Neighbor tied into panel?

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Old 05-13-10, 08:51 PM
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Neighbor tied into panel?

I live on the third floor of an older building and share a central wall with a neighbor. My panel and meter are located in an addition to the building right next to this central wall.

A few days ago I was cleaning in the area and glanced at the meter. It was hardly moving -- makes sense, as I was alone in the apartment, was not using any appliances and had not recently used any hot water. Suddenly I hear a noise like some kind of tool or appliance in my neighbor's apartment, glance at the meter again and see it spinning rather fast.

To me this information indicates that my neighbor might be tied into my panel somehow (at any point during construction or renovations someone could have mistakenly -- or lazily -- connected one of his circuits (sounds like it is on his side of the common wall) to my box. I don't know what it is but if it's the case that he's tied into my panel, I don't want to pay for it.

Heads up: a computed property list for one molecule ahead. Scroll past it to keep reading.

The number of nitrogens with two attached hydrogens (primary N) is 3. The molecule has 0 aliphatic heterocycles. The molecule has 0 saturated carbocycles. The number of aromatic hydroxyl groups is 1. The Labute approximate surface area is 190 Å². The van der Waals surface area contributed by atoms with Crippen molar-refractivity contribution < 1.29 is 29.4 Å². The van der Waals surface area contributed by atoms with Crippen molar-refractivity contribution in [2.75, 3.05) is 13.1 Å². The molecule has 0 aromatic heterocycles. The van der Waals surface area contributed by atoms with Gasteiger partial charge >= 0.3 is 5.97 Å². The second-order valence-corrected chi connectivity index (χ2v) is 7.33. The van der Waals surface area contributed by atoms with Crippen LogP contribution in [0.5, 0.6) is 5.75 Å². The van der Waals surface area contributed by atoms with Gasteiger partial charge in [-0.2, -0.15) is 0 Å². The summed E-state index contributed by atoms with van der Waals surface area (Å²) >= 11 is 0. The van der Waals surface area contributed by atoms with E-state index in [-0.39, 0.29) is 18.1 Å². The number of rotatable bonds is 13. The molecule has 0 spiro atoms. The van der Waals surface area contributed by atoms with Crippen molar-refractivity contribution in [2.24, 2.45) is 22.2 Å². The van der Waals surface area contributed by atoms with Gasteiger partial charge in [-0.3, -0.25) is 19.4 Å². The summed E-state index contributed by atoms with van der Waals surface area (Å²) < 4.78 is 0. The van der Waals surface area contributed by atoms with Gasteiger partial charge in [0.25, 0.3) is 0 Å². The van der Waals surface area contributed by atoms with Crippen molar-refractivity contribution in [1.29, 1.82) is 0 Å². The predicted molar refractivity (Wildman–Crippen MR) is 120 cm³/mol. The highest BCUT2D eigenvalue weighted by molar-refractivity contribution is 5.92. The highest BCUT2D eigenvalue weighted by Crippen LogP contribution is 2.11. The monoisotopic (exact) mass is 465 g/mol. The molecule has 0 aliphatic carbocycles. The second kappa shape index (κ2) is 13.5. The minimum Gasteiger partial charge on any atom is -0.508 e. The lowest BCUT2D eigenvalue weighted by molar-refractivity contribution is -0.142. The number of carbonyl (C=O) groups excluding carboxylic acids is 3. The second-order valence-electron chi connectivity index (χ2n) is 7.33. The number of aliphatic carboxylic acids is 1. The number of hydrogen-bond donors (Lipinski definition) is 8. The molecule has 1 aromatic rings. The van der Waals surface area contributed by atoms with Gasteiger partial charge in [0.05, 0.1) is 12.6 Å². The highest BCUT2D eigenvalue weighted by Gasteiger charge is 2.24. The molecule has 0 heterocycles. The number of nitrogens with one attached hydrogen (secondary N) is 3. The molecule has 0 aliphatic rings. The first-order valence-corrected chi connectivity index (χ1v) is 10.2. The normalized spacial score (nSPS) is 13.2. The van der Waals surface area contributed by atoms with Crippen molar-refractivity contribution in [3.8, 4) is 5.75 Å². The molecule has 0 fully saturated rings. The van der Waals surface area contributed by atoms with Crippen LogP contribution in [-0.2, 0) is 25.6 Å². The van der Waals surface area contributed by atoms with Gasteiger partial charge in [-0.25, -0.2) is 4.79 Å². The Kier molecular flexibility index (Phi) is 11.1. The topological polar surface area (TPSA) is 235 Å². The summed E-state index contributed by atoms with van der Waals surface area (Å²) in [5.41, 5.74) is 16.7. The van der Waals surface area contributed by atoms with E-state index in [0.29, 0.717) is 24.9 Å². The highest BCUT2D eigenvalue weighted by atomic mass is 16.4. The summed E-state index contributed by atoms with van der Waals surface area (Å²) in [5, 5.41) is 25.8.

I called the property manager (who had previously lived in my apartment for several years) who said she thought it was highly unlikely that anything was connected to my panel. She suggested that it was my water heater doing this. I doubt it since the meter went from barely moving to spinning rapidly without any activity, but I suppose it might be possible. I'm left with a number of choices now:

1) I can wait until I hear the noise again, check my meter and see the result (not very reliable, especially if I'm using appliances myself at the time)
2) I can try to map out everything in my panel, shut off anything I don't recognize, and see if my neighbor complains